That’s not her only payoff. We finally find out what’s caused this resentment between her and her father, a revelation prompted by Harvey’s casual use of the word “fag” which she pushes back on: “I have a brother.” And then, she visits him in the institution – a scene, like Paul’s arrest in episode five, that reminds us of how gay people were treated in society, not that long ago (“Mostly meds for me now,” he tells his sister, “I don’t think the shock treatment is something they want to do anymore”). “The world is changing,” she tells him, as he tries to insist, for his own protection, that he’s not really not gay after all.
Meanwhile, who pissed in Vincent’s Cheerios? He’s suddenly – kinda out of nowhere, honestly – grumpy as hell, acting weirdly better than the businesses that are making him comfortable, up to issuing a “respectful” fuck you to a gangster, which is still a fuck you. (Rudy takes it in stride: “He’ll come around.”) Then comes the bad news about his ex-wife from his sister, giving us (aha, look) a return to the pool hall, for a scene with a very different outcome. If the first one was emasculating, the second one revels in tough-guy masculinity; he goes to work on the guy who hit his ex. But if it gives us a momentary thrill, it passes quickly; it’s an empty victory, and one only accomplished with a mob guy on his elbow. And Abby, of course, sees right through it (“Who’d you do that for?” “For my wife. Who else?”). This is not exactly my boldest prediction, but: if he does move in with Abby (and that’s a big goddamn if), it will not work out.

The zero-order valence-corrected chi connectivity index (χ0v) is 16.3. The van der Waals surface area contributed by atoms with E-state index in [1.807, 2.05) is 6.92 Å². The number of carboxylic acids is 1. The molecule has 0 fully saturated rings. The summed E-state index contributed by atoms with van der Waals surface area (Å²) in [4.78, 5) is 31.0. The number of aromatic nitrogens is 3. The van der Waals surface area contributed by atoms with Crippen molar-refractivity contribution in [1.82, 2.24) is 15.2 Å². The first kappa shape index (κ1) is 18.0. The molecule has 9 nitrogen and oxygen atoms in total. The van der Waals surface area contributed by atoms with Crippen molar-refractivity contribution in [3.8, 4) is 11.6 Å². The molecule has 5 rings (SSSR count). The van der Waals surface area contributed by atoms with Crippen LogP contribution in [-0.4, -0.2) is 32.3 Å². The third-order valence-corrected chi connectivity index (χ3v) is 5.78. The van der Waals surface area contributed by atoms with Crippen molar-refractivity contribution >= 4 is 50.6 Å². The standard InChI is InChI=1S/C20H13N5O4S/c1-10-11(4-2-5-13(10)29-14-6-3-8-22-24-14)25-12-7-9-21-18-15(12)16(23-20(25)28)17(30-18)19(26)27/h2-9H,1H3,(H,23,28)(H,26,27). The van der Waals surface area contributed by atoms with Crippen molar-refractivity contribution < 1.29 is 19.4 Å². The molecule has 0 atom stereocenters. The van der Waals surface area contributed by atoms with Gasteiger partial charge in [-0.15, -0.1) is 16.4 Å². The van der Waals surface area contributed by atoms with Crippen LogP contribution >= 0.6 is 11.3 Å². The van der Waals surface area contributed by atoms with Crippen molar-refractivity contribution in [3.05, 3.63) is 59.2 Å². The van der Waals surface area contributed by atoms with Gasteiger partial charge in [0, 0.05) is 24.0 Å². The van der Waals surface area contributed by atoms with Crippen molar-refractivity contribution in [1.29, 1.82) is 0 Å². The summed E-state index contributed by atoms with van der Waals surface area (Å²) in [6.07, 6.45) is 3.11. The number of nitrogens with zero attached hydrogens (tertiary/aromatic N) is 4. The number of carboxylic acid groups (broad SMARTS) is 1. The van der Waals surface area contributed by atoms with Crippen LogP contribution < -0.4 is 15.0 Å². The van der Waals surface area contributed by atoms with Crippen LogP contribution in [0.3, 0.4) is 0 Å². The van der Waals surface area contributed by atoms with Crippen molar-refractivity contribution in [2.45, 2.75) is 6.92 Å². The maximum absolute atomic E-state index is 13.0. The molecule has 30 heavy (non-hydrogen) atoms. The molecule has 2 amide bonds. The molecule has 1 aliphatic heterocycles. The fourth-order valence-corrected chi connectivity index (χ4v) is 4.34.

And anyway, all of this is just a lead up to the sudden, scary, and troubling death of Ruby, jeeringly dismissed as “Thunder Thighs” all season, but one of the show’s most nuanced, heartfelt, and sympathetic characters, so of course she has to go right out the fucking window. If it feels, in retrospect, like an obvious move schematically – killing Reggie Love is one thing, he was a motherfucker, but Ruby was someone everybody dug, so her death can feel like an “end of innocence” – there’s no denying its visceral effect. All season long, we’ve seen the danger of this work, resulting in physical and emotional violence. Now, someone’s dead. People gawk at the body on the sidewalk, and then go back about their business.
Meanwhile, across town, the “stars” come out for the premiere of Deep Throat, which functions rather like the Hi-Hat opening in episode three – as an event that brings much of the cast together. And then, as on The Wire, we have a lovely end-of-the-season musical montage (this one to Ray Charles’ “Careless Love”), to situate and reposition these characters as they head into a brave new world, one where a pornographic feature film will become the talk of the country, a social event, and fodder for Johnny Carson jokes. That is where they’ll be when we meet them again. Can’t wait.
One last batch of leftovers:
Listen to film editor Jason Bailey discuss “The Deuce” every week on “The Deuce Rethread” podcast, via the DVR Podcast Network. Subscribe here or listen here: